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For two decades, Tom Brady and Bill Belichick were a packaged deal in New England. Even if you hate the Patriots, you have to admit that the two men formed a pretty good partnership; together, they dominated the AFC East and claimed six Super Bowl titles. This offseason, however, Brady left Foxborough and moved to Tampa Bay, teaming up with Bruce Arians. That relationship might not have gotten off to the best start.

On Sunday, Arians made headlines by criticizing his quarterback during his postgame press conference. The veteran head coach, though, doesn’t care what anyone else thinks about his relationship with Tom Brady.

Bruce Arians publically criticized Tom Brady on Sunday

In modern sports, it’s rare to hear a coach or manager publicly criticize one of their players. Tampa Bay Buccaneers head coach Bruce Arians, however, plays by his own rules.

On Sunday, the Buccaneers dropped their opening game to the New Orleans Saints. Given their offseason expectations, the result was disappointing; the team’s new-look, Tom Brady-led offense failed to hit its stride. After the game, Arians said that his quarterback hadn’t been up to snuff.

During his press conference, Arians suggested that both of Brady’s interceptions were the quarterback’s fault; he later walked those comments back, however, saying Mike Evans had made the wrong read on the first pick. The coach also said that he expected Brady to show more grit and determination in Week 2.

Bruce Arians doesn’t care what you think about his relationship with his quarterback

As soon as Bruce Arians offered his assessment of Tom Brady’s play, the football world started buzzing. It’s rare for a coach to publicly single out one player, let alone someone like Tom Brady; could things already be breaking down in Florida?

Brett Favre even suggested that Arians’ comments could cause a problem between player and coach.

I think the last person you want to call out after the first game of the year is Tom Brady,” the Packers great said on Sirius XM. “Now maybe they had a mutual truce going into the game, going into the season, ‘Hey, I’m going to be hard on you. I want the guys to know we’re going to treat you the same even though technically I’m not, so are you OK with it?’ If they have that truce, great. If not, I think you are barking up the wrong tree. Dissension could easily enter quickly.”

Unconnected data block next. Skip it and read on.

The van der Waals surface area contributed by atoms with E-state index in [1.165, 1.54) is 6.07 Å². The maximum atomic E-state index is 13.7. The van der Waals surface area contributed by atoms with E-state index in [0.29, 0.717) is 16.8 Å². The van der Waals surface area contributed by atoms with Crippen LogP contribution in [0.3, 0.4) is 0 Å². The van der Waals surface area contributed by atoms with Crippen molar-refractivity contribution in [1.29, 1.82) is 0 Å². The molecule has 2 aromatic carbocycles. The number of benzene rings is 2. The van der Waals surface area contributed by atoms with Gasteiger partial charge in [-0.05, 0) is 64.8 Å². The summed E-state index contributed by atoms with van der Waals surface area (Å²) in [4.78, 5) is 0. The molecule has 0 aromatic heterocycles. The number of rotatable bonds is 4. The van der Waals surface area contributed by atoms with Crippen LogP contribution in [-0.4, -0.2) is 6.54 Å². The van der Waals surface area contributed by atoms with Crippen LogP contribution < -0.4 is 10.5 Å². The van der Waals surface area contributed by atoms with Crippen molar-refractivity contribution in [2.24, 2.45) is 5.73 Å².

Arians, for his part, has insisted that he and Tom Brady are on the same page. Furthermore, the coach doesn’t care what anyone outside of the locker room thinks.

“Tom and I are fine. I don’t really care what other people think. So it’s just what he and I think,” Arians said on Wednesday, according to ESPN’s Jenna Laine. “We left the stadium fine. We showed up today fine. There ain’t nothin’ to talk about.”

Tom Brady had to know what he was signing up for, right?

On a purely human level, it’s easy to see where Brett Favre’s logic. No one, not even Tom Brady, likes to be publicly blasted by their boss. At the same time, though, the quarterback had to know what he was signing up for.

Brady has been in the NFL for two decades; the way Bruce Arians, who started as the Indianapolis Colts quarterbacks coach in 1998, goes about his business shouldn’t be a surprise. Furthermore, the quarterback chose to join the Tampa Bay Buccaneers. It’s safe to assume that he had some conversations with the head coach before signing on the dotted line.

As usual, the real solution is probably somewhere in between all the potential theories. Did Tom Brady appreciate Bruce Arians’ public comments? As a human being, it’s unlikely. Did they come as a shock and destroy a burgeoning relationship? Equally unlikely. As the head coach himself said, things are probably “fine” and moving ahead as normal for Week 2.

If results don’t improve, though, it could be a long two years in Tampa.